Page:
Awards season is almost upon us, with a slew of films vying for medal. One of those is Martin Scorcese’s The Wolf of Wall Street, the true story of penny stock exploiter Jordan Belfort. One question people keep asking: What’s the point of the whole thing?
If I had to distill the message of Wolf to one thing, it would be that you can only get away with unmonitored excess for so long. Over the course of three hours, Scorcese unfolds the sort-of-rags-to-extreme-riches story of Belfort. Along the way, the broker’s decisions are documented, without much thought about consequence for those around him.
Despite how true his story may be, Belfort lives a bit of a cliche at the beginning. He is fueled by cocaine, leaves his first wife for a model, and tries to live the most ostentatious life possible. Oft times, this is phrased as fun and games for everyone. Unlike most movies of this type, the audience feels compelled to root for the money laundering operation to work as smoothly as possible.
Sure, a movie will asks its audience to cheer against traditional forms of authority. The problem is that these films involve a true and complete moral injustice, not the despicable white-collar crime shown in the movie. Belfort- who is played quite well by Leonardo DiCaprio– has a charisma about him, one that riles up his ragtag bunch of penny stock pushers. Every day is the Super Bowl for the firm of Stratton Oakmont, and Belfort is their Vince Lombardi. He’s got fire in his eyes, but deep down he sure cares for you.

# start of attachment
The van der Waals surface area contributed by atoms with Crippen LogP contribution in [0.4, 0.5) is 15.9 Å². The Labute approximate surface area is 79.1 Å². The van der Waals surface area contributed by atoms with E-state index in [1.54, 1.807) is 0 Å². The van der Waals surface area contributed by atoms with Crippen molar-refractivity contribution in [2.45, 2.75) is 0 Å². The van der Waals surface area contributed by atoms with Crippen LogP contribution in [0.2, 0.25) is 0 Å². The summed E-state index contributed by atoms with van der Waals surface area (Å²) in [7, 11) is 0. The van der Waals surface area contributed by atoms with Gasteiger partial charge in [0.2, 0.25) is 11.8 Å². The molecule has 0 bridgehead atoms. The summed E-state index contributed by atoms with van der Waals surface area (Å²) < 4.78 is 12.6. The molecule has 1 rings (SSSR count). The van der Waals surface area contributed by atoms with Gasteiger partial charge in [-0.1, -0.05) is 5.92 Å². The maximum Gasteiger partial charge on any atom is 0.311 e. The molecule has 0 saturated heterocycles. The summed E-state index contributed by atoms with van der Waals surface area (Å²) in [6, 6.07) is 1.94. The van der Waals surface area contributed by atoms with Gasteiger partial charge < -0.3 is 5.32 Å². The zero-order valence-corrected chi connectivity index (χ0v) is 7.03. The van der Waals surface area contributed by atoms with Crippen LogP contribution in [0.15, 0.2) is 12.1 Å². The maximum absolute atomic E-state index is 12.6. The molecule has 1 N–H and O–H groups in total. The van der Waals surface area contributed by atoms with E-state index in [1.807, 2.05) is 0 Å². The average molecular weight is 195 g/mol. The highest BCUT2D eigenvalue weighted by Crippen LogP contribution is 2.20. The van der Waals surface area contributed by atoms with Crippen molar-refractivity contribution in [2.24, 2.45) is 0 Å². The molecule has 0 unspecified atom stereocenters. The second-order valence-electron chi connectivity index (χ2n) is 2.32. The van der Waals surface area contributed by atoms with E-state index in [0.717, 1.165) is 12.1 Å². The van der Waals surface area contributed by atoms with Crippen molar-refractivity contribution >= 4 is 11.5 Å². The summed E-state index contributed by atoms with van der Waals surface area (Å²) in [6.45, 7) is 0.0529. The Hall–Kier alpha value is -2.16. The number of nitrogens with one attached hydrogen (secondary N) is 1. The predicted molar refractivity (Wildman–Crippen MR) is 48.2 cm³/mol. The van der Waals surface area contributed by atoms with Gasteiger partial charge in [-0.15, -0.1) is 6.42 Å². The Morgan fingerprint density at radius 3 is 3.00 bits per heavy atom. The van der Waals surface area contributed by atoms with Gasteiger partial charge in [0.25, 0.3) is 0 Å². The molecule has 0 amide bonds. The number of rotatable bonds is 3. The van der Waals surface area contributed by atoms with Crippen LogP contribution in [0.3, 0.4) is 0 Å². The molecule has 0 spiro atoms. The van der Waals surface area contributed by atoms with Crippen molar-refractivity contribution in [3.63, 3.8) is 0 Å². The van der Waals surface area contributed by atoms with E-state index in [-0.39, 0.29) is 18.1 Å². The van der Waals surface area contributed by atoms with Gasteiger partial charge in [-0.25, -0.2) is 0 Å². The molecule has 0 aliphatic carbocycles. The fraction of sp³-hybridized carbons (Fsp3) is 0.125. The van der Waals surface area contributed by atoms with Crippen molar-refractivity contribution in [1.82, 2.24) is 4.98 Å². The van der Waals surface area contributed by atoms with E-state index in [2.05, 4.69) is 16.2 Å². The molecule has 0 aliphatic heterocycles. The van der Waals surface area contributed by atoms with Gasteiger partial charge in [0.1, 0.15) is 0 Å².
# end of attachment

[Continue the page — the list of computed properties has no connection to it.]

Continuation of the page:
A few important things happen in the film with a couple sticking out. The most talked about scene in the movie is when Belfort and compatriot Donnie Azoff (played by Jonah Hill) take some high-quality quaaludes. Thinking they are weak, they take too many and feel the effects later. As a result, Belfort is involved in a reckless driving incident and Azoff almost loses his life before being saved, by Belfort.
The quaaludes scene acts more as comic relief than it does a moral bellwether for the film. Unintentionally, it actually shows that Belfort is willing to push to the very edge before considering the ramifications of his choices. He avoids jail, at least at this point.
Eventually, federal agents find Belfort and offer him a plea deal. Earlier in the film, he offers up information about sub-prime loans from the likes of Morgan Stanley, though Kyle Chandler‘s character doesn’t bite. Knowing that he is in a lot of trouble, Belfort accepts and is told to wear a wire. During his first day back, he meets with his good friend Azoff.
Azoff and Belfort have lunch, and the so-called Wolf tries to play it cool and slip a note that alerts his friend to the wire. Ultimately, this does Belfort in and sends him to a minimum security prison. What’s learned from this is that one can only play with excess and a loose definition of the rules for so long. You can edge it out for a long time, but it will come back to you.
Three hours is a bit much for a movie, especially one that is a drama with human interaction at its core. While the lavish lifestyle of Jordan Belfort is important, his actions deserved greater weight. What is learned from Wolf of Wall Street is that some of the greatest real-life villains slipped past their capture, unaware of the results of their largess. As a viewer, you should think and be modest, and realize all good things have a limit.